Q. What is your view of women’s prayer services?
A. Both sexes have spiritual yearnings. Both men and women can and should seek and speak to God.
But the halakhic rule is that public worship is to be conducted by men, and women are not counted in the minyan which is required for certain prayers such as Bar’chu and K’dushah.
There are many precedents for women having their own prayer gatherings, though they are not called a minyan (and therefore the parts of the prayers that need a minyan may not be said, ed.).
Rav Moshe Feinstein ruled in 1982 that if the women are genuinely pious, not acting out of militancy or to undermine tradition, they may hold services and even read the Torah, though without the accompanying blessings (which need a minyan and the commandment to learn, ed.). There is no reason why they should not touch the Torah scroll.
May they use the "trops", the melody of Torah chant? The answer is that this is not "singing" in the sense in which women’s singing voices during prayer may not be listened to by men. Men, however, should not attend the women’s services.
As well as Rav Moshe Feinstein, Chief Rabbi Shlomo Goren gave guidance to women’s groups about how to conduct their services within halakhic parameters.
Let me add in all humility that for a long period I was the rabbinic mentor of the Sydney Women’s Prayer Group and the guidelines they followed were drafted in consultation with me after checking the halakhic writings on the subject.
Swaying while praying
Q. Why do people sway whilst they pray and learn?
A. Religious activity often goes with physical movement.
When the Torah was given, "The people saw it… and they shook" (Ex. 19:15). The Psalmist says, "All my bones declare, 'O Lord, who is like You?'" (Psalm 35:10). He also says, "Rejoice with trembling" (Psalm 2:11).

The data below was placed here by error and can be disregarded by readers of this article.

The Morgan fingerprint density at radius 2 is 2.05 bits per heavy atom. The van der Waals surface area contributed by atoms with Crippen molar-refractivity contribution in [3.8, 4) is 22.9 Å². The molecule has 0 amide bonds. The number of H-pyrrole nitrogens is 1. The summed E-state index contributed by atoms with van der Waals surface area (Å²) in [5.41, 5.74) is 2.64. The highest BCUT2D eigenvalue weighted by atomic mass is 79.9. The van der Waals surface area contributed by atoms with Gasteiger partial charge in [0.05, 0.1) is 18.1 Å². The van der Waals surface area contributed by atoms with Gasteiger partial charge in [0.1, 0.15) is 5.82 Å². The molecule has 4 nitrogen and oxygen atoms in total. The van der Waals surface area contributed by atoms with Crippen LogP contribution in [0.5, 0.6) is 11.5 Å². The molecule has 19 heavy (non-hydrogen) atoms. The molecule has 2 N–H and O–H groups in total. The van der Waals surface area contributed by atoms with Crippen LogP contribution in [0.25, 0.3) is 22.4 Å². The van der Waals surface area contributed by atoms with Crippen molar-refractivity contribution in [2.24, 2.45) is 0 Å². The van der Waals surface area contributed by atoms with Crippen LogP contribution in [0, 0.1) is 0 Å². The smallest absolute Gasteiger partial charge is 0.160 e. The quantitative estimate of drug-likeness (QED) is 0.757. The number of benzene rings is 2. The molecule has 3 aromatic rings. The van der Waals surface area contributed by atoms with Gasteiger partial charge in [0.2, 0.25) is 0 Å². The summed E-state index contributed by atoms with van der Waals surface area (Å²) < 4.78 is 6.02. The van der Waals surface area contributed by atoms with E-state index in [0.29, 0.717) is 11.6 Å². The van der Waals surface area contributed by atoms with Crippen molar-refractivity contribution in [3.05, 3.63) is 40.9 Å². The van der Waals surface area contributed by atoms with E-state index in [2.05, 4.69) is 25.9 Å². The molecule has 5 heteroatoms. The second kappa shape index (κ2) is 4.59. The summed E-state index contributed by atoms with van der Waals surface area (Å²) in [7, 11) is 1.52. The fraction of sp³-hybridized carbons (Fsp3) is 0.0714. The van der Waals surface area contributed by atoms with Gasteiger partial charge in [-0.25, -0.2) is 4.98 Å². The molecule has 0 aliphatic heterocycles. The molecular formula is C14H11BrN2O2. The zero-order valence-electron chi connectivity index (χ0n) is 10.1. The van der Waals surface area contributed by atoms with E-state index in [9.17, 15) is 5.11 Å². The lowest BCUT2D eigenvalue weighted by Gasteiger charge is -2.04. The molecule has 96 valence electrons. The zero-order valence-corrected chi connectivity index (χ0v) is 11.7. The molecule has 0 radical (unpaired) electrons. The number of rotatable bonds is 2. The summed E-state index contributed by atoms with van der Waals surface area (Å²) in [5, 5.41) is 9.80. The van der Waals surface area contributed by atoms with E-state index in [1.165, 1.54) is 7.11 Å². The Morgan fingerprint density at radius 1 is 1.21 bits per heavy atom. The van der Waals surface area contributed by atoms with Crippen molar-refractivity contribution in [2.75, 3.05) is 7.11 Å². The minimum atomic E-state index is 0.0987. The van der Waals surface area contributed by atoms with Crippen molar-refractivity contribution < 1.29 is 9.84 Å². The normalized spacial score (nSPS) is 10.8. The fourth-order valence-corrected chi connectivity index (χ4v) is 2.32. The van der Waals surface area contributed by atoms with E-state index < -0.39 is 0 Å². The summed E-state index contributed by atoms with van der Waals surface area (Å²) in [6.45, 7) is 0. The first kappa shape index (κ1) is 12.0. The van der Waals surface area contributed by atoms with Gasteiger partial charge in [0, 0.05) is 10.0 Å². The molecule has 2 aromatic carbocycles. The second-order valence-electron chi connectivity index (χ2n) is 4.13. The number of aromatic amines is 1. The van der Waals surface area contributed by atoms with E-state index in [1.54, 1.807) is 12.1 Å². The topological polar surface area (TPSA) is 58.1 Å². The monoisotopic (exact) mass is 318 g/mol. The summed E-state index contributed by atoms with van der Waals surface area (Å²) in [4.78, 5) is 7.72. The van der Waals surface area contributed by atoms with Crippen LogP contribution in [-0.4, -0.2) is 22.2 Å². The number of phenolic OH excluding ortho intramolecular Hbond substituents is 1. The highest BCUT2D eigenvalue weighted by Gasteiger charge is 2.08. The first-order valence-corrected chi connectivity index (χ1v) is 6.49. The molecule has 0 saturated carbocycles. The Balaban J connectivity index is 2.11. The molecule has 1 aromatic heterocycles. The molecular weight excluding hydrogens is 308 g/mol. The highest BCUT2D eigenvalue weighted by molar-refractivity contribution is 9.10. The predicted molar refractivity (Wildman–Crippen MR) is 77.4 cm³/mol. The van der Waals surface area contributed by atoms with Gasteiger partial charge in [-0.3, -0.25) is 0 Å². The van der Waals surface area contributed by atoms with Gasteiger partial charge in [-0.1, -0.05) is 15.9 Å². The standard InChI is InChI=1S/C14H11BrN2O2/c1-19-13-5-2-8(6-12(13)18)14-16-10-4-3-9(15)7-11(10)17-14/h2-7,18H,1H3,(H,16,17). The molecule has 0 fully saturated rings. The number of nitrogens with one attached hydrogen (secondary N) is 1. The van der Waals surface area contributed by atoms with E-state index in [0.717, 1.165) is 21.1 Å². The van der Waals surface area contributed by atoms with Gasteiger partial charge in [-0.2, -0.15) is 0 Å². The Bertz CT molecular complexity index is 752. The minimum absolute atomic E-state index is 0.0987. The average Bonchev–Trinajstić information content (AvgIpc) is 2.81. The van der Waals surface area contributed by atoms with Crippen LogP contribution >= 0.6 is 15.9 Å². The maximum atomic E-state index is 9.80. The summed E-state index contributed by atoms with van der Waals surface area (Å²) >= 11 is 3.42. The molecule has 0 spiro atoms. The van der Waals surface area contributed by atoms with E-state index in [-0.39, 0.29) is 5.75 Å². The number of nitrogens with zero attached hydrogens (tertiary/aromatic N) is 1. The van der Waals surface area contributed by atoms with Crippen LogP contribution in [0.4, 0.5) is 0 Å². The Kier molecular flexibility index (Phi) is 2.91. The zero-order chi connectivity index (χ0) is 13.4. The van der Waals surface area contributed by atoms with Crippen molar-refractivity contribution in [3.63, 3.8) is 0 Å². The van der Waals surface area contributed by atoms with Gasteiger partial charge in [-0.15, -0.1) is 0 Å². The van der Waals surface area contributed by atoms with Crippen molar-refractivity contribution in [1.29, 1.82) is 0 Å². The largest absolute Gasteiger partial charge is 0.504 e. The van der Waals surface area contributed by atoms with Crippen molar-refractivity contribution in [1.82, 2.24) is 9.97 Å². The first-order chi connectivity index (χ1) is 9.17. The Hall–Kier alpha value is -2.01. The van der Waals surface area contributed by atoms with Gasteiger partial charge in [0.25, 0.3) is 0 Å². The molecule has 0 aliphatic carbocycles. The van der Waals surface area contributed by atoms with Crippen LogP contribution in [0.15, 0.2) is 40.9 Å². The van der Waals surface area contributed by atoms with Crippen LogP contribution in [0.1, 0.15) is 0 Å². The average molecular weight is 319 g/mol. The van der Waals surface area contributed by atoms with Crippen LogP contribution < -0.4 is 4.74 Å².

Passages such as these illustrate the notion of bringing bodily rhythm into prayer.
Yehudah HaLevi adds a pragmatic consideration: when people studied from large folio books they leant over to see the words and developed the habit of swaying during Torah learning.
Golf on Shabbat
Q. Why can't I play golf on Shabbat?
A. There are general as well as specific issues to be considered.
The main general issue raises the nature of Shabbat. Fundamentally it is a day for spiritual and cultural concerns. Chief Rabbi Hermann Adler was asked whether children may swim on Shabbat and he asked, "Did they daven first?" (And that is without raising the possibility of breaching the law against wringing out water from cloth on Shabbat).
When rabbinic authorities addressed the question of sport on Shabbat many were sympathetic, but warned against incidental breaches of the Sabbath laws such as travelling or carrying, though the carrying issue is eased if there is an "eruv" (a symbolic boundary which encloses an area and allows carrying within it).
Breaches of the law which might be involved in playing golf include "muktzeh" (handling things that have a "weekday" character), and the prohibition of reaping (in this case, cutting grass) and ploughing (digging up soil). The consensus of rabbinic opinion is disapproving of golf on Shabbat.
Rabbi Raymond Apple was for many years Australia’s highest profile rabbi and the leading spokesman on Jewish religious issues. After serving congregations in London, Rabbi Apple was chief minister of the Great Synagogue, Sydney, for 32 years. He also held many public roles, particularly in the fields of chaplaincy, interfaith dialogue and Freemasonry, and is the recipient of several national and civic honours. Now retired, he lives in Jerusalem and blogs at http://www.oztorah.com